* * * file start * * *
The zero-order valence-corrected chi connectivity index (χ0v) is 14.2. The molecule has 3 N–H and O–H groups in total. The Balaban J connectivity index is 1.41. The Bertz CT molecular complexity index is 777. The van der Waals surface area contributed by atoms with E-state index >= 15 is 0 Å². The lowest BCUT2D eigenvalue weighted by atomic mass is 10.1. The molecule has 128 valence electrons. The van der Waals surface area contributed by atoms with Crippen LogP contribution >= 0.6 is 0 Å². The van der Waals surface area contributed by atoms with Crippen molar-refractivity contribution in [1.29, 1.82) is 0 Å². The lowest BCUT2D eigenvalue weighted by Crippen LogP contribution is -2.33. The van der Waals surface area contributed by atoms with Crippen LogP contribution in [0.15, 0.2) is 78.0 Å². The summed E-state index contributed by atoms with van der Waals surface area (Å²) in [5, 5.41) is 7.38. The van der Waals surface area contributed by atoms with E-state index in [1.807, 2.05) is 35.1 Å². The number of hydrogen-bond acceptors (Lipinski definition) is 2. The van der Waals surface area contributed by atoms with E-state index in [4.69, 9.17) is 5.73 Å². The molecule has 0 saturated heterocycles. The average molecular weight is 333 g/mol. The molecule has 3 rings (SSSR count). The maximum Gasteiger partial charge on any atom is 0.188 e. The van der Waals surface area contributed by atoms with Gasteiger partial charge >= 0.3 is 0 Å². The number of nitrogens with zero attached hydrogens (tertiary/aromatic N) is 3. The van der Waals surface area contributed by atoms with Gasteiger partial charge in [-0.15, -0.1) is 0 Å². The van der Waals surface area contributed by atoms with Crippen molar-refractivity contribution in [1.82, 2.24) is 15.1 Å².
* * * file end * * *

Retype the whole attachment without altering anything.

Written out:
The zero-order valence-corrected chi connectivity index (χ0v) is 14.2. The molecule has 3 N–H and O–H groups in total. The Balaban J connectivity index is 1.41. The Bertz CT molecular complexity index is 777. The van der Waals surface area contributed by atoms with E-state index >= 15 is 0 Å². The lowest BCUT2D eigenvalue weighted by atomic mass is 10.1. The molecule has 128 valence electrons. The van der Waals surface area contributed by atoms with Crippen LogP contribution >= 0.6 is 0 Å². The van der Waals surface area contributed by atoms with Crippen molar-refractivity contribution in [1.29, 1.82) is 0 Å². The lowest BCUT2D eigenvalue weighted by Crippen LogP contribution is -2.33. The van der Waals surface area contributed by atoms with Crippen LogP contribution in [0.15, 0.2) is 78.0 Å². The summed E-state index contributed by atoms with van der Waals surface area (Å²) in [5, 5.41) is 7.38. The van der Waals surface area contributed by atoms with E-state index in [1.807, 2.05) is 35.1 Å². The number of hydrogen-bond acceptors (Lipinski definition) is 2. The van der Waals surface area contributed by atoms with E-state index in [4.69, 9.17) is 5.73 Å². The molecule has 0 saturated heterocycles. The average molecular weight is 333 g/mol. The molecule has 3 rings (SSSR count). The maximum Gasteiger partial charge on any atom is 0.188 e. The van der Waals surface area contributed by atoms with Gasteiger partial charge >= 0.3 is 0 Å². The number of nitrogens with zero attached hydrogens (tertiary/aromatic N) is 3. The van der Waals surface area contributed by atoms with Gasteiger partial charge in [-0.15, -0.1) is 0 Å². The van der Waals surface area contributed by atoms with Crippen molar-refractivity contribution in [1.82, 2.24) is 15.1 Å².